Look, it's nitpicky, I know. But it's also a ridiculous excess of punctuation, and generally for no good reason. This is the kind of nitpicking that editors are paid to pick up on as being clunky and unnatural, and then fix it. 90% of the ellipses and double-dashes in this book could be replaced with commas, taken out entirely, or (heaven forbid) replaced with words, without losing an iota of the sense of urgency from the dialogue and narration of a book centered around fight scenes. It would have the added advantage of allowing us to see what Supergirl "w--," and not forcing us to believe that someone could be interrupted in the middle of a two-letter word1
But I might not have posted about it if not for Detective Comics #876, and this:
Batman is one of the smartest men alive. He designed these computers to be bleeding-edge, beyond-state-of-the-art, with his genius intellect and limitless funds.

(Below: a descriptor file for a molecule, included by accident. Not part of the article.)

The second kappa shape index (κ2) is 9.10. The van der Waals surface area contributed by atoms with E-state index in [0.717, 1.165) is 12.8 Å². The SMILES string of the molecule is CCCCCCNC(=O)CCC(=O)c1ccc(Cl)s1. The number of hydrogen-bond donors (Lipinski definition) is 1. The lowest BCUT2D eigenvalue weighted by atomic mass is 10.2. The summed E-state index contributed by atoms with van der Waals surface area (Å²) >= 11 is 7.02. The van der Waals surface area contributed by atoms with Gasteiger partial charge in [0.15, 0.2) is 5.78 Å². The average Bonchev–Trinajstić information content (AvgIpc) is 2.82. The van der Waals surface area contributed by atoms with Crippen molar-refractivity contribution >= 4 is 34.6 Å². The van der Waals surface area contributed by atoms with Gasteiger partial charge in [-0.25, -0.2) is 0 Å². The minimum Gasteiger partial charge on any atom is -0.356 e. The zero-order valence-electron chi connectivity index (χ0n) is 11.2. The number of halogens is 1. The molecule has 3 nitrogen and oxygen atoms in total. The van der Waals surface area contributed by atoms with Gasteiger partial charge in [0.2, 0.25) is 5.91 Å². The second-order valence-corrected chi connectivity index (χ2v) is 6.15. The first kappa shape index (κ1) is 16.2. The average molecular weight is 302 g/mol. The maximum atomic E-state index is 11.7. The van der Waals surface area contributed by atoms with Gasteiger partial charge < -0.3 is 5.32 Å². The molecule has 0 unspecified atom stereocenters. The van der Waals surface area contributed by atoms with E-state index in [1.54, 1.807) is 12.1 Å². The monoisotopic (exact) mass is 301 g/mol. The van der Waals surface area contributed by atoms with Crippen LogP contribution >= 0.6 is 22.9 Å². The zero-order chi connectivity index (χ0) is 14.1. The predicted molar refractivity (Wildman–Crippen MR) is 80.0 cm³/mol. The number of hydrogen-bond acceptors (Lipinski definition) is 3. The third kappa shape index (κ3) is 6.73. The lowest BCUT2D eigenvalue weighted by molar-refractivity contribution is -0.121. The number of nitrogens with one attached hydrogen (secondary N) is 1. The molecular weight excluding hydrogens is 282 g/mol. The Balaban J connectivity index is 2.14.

And they can't spell acquired.
Seriously, I would think that the blaring red screen in the middle of the page might stand out to one of the three editors on this book. Apparently this either slipped past everyone who saw the lettered art, or letterer Sal Cipriano and editors Katie Kubert, Janelle Asselin, and Mike Marts are all unfamiliar with the concept of spellcheck.
Look, I don't want to be the nitpicky fanboy. I'm not trying to point out little continuity flubs; I'm not even criticizing fictional science content. I'm saying that these errors in basic English are sloppy and make DC Comics look terribly unprofessional. These comics pass through many eyes, and in some cases, many editors before I stand in line to pay my $2.99 for them, and I don't think it's unreasonable to expect those editors to edit.
1. Yes, she was interrupted by a teleportation, presumably instantaneous. In which case, Robinson should have followed through on the trope (and the Star Trek VI reference) by having her say "--E!" on the other end. This suggests that she actually stopped speaking in the middle of the word "me."